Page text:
A laser is a very selective light which is absorbed by the red cells within the hemangioma, creating heat and destruction of blood vessels. Pulsed dye laser is preferentially used, and is quite safe. However, it is not an “eraser” and multiple treatments are typically required to lighten a hemangioma more quickly than expected without treatment. Pulsed dye laser is usually not first line therapy and if used should be combined with other therapies. It only penetrates a millimeter into the skin, and is really of limited benefit in preventing the hemangioma from growing. Pulsed dye laser can be used to improve an infantile hemangioma which is purely superficial, but does not help or prevent a deeper component. There is a small risk of pigmentary change which often resolves with time, and rarely scarring and atrophy. It should be avoided during the rapid growth phase as it does have the potential to cause ulceration. Other drawbacks are that it is moderately painful and costly, and is not always covered by insurance.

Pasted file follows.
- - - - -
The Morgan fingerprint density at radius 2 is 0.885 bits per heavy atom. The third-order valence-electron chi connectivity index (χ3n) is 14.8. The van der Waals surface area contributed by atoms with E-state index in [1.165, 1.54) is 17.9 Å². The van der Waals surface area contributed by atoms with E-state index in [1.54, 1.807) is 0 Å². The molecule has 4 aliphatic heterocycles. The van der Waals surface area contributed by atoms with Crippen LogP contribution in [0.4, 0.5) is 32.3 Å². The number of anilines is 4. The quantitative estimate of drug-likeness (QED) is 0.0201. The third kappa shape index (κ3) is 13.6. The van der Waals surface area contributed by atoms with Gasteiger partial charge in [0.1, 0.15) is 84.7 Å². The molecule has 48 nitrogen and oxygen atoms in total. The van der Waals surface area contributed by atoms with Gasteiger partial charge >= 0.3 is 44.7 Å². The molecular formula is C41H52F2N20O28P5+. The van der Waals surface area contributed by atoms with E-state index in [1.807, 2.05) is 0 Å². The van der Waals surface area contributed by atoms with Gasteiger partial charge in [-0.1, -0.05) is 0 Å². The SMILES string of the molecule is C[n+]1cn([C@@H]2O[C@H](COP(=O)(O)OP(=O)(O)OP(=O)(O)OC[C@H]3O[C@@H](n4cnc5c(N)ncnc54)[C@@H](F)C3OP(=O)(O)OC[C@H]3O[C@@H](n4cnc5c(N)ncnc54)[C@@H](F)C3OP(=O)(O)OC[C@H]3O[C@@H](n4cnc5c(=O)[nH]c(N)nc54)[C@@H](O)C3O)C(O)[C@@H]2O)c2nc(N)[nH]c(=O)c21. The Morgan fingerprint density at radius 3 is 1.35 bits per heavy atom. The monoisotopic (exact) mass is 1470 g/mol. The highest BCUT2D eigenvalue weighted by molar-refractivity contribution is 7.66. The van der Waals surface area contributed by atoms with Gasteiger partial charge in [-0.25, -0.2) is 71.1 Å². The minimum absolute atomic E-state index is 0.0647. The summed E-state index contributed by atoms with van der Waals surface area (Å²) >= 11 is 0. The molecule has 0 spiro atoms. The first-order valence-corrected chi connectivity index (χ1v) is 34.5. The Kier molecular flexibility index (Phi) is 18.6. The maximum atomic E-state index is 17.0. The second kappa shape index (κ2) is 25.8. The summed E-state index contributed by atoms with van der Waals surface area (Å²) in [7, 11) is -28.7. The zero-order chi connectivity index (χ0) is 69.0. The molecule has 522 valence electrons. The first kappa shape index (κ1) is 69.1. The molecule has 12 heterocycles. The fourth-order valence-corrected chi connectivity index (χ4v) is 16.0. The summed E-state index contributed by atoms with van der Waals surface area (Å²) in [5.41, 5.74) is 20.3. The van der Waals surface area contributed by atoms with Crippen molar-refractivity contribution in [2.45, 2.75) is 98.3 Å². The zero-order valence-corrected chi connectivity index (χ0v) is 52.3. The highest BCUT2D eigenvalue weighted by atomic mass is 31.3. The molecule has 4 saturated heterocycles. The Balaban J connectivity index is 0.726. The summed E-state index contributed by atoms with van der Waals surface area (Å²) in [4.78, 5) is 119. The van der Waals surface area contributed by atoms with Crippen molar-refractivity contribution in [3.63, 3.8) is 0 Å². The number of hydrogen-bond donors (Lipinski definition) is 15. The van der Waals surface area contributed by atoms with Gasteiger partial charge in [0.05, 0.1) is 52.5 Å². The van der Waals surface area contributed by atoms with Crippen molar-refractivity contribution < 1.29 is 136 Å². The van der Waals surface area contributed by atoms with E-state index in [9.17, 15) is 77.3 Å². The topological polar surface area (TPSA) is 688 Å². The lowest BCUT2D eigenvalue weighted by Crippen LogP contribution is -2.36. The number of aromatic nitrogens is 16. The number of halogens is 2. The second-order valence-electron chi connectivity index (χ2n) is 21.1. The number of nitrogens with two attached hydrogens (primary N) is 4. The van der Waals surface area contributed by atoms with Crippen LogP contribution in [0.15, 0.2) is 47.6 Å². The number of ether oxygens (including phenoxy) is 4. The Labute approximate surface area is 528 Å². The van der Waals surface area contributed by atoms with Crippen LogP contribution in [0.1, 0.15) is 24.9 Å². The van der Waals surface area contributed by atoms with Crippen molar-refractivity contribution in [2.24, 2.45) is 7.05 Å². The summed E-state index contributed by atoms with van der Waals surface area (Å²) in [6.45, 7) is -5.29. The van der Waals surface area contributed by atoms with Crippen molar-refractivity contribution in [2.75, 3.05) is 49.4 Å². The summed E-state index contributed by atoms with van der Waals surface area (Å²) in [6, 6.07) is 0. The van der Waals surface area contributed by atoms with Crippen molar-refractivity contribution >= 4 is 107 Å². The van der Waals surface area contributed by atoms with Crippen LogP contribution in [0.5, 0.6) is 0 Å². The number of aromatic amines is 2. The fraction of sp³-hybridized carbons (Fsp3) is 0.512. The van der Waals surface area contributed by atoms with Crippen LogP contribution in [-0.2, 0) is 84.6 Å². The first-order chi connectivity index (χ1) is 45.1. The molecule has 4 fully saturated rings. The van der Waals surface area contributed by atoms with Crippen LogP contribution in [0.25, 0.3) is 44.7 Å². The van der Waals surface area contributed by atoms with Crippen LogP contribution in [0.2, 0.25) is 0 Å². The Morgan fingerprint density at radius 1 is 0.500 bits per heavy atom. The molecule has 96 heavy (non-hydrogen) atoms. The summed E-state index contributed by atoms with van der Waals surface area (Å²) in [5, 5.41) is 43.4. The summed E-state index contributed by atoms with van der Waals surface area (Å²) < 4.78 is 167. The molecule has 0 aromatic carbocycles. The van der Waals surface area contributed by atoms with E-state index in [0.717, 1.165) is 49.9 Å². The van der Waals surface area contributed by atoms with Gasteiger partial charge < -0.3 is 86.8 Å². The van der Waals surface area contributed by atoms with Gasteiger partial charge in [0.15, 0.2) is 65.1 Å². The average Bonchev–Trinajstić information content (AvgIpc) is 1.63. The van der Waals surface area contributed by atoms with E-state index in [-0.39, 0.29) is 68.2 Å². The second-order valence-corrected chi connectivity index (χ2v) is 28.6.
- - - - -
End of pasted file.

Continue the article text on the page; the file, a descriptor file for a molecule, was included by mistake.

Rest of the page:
Despite these limitations, pulsed dye laser can be beneficial especially when combined with other therapies in certain cases. It is helpful in “mopping up” the small blood vessels that can remain on the surface of the skin after successful treatment with propranolol or timolol or that persist after spontaneous involution. It can also be used to help ulcerated hemangiomas heal more quickly as well as later help any remaining small blood vessels.
This child was started on corticosteroids at one month of age and was tapered off by age eight months. At age two years had two pulsed dye laser treatments. A surgery to improve lip contour is planned at age four years.